The B.C. teachers strike has captured the nation’s attention because it confirms what others have long felt: our province is a little crazy.
Sure, Toronto has Rob Ford, but we have our Bountiful polygamists, our naked Wreck Beach vendors and, now, a battle reminiscent of the feud in Huckleberry Finn between the Grangerfords and Shepherdsons. In the novel, a boy explains to Huck how the feud will play out: “By and by, everybody’s killed off, and there ain’t no more feud.”
In the current B.C. feud, all the teachers may soon be bankrupted and, by and by, there’s no more feud.
The education minister says he’s holding the line on public-sector settlements. That may be true, but so is the fact that schools have been closed for over three months to half a million kids – some of whom are at risk, some of whom depend on school meal programs.
The BCTF is now shifting position by calling for binding arbitration, reducing its demands by hundreds of millions and taking references to the court case over learning and working conditions off the table.
Yet the stalemate remains.
Like the aged boxers in the film Grudge Match, Education Minister Peter Fassbender and union leader Jim Iker continue to senselessly beat the hell out of each other. Like all fights, it has stopped being about who is right but who is left – left with any credibility.
The minister said six months ago that “B.C. has one of the best education systems in the world,” but no one would say this today. The BCTF leader says the strike is for better public education, but when two-teacher families lose $20,000 and students are barred from school friends, teams and classroom life, this isn’t better – except for private schools, which are ready to write Fassbender and Iker a cheque.
Fault clearly lies with both parties.
The BCTF has long been a front for the NDP and labour organizations and spends millions at election time to discredit the BC Liberal party and bite the hand that feeds its members. I pay $2,000 yearly in union dues to have my financial interests protected, not gambled away.
The Liberal government has said repeatedly it seeks a negotiated solution, but docked 10 per cent of teachers’ salaries weeks before schools were even closed. Fassbender has not moved an inch in months, and was largely unavailable through the summer.
The government is also gambling by thinking a protracted strike will break the BCTF. What they are not considering is the effect this will have on schools once the feud is over, for 40,000 teachers are not going to roll over. The aftermath of the strike may prove as harmful to students, with spiritless schools and the cancellation of extracurricular activities, field trips and after-school tutoring.
Jim McMurtry, Surrey
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Why do we have teachers determining class size and education budgets?
Isn’t that, in effect, their objective in this strike? Class sizes and wage contracts and demands?
Isn’t that the mandate of governing bodies, such as the provincial government and the school board? Don’t we elect these leaders to represent us in managing our children’s education requirements?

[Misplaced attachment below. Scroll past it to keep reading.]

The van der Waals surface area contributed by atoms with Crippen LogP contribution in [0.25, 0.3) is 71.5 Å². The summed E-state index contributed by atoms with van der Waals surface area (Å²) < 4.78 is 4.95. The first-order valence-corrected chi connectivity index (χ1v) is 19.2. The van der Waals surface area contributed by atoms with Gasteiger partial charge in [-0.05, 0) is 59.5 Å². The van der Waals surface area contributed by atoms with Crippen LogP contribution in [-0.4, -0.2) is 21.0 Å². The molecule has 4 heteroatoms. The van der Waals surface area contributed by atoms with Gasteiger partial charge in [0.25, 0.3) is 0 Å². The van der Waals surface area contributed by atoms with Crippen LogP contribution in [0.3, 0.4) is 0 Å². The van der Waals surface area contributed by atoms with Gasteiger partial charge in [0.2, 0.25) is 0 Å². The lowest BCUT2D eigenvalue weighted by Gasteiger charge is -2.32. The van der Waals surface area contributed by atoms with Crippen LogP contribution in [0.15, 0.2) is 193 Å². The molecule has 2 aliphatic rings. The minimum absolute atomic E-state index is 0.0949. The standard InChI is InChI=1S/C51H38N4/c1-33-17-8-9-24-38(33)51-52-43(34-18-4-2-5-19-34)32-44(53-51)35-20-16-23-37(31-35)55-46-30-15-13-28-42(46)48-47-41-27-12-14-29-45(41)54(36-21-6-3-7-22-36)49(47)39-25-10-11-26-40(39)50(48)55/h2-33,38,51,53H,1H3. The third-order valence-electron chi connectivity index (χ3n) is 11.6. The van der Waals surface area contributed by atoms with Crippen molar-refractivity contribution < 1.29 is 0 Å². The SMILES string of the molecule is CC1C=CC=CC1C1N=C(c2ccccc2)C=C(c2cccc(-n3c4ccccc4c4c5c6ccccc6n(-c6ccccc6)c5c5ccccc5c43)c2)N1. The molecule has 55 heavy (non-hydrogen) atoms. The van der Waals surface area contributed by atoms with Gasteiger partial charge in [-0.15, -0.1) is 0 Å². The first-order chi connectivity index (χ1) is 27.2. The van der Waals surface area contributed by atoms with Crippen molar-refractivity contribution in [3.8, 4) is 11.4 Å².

Consider that if our governing representatives are failing us, we can fire them and elect those who will represent us according to our will.
We give the government the power to allocate taxpayer money. Budgets are supposed to be fiscally responsible and taxpayer funds need to be divided in an equitable way.
Unions obviously have had their value, particularly in the private sector. They have proven to represent and help members that were being abused financially and in the workplace. But why do we sanction the power of such organizations in the public sector?
B.C. has had a history of public-sector unrest. Is this more because union members are being abused or is it more a reflection of the power of those unions in our province?
I think the government needs to take a stand. The teachers are wrong here. Look at the damage this strike is having on education. The only way the teachers can improve our kids’ education is in the classroom.
So what if teachers’ wages don’t compare to other provinces? If the strike is not about money, then leave the other issues for our governments to sort out. But if this strike is truly about money, then please stop trying to manipulate our emotional connection to our kids by saying “this strike is for the kids.”
Guy Shaddock, Surrey
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I have a solution for parents of young children who are having a difficult time finding daycare during the public teachers’ strike.
Take your kids to a pub.
Thanks to the BC Liberal government, who are at least partly responsible for this situation, people can now take their children into drinking establishments and, thanks also to the Liberals, said drinking establishments can now offer “happy hour” – more booze for less money.
So, drop your kids off at your local neighbourhood pub, collect your $40 per child per day and use some of it to buy all those inebriated “unlicensed caregivers” even more drinks. Then enter “Cock and Bull Pub and Daycare” into the appropriate line when declaring your daily $40 from our most generous – with taxpayers’ money – government.
Jerry Steinberg, Surrey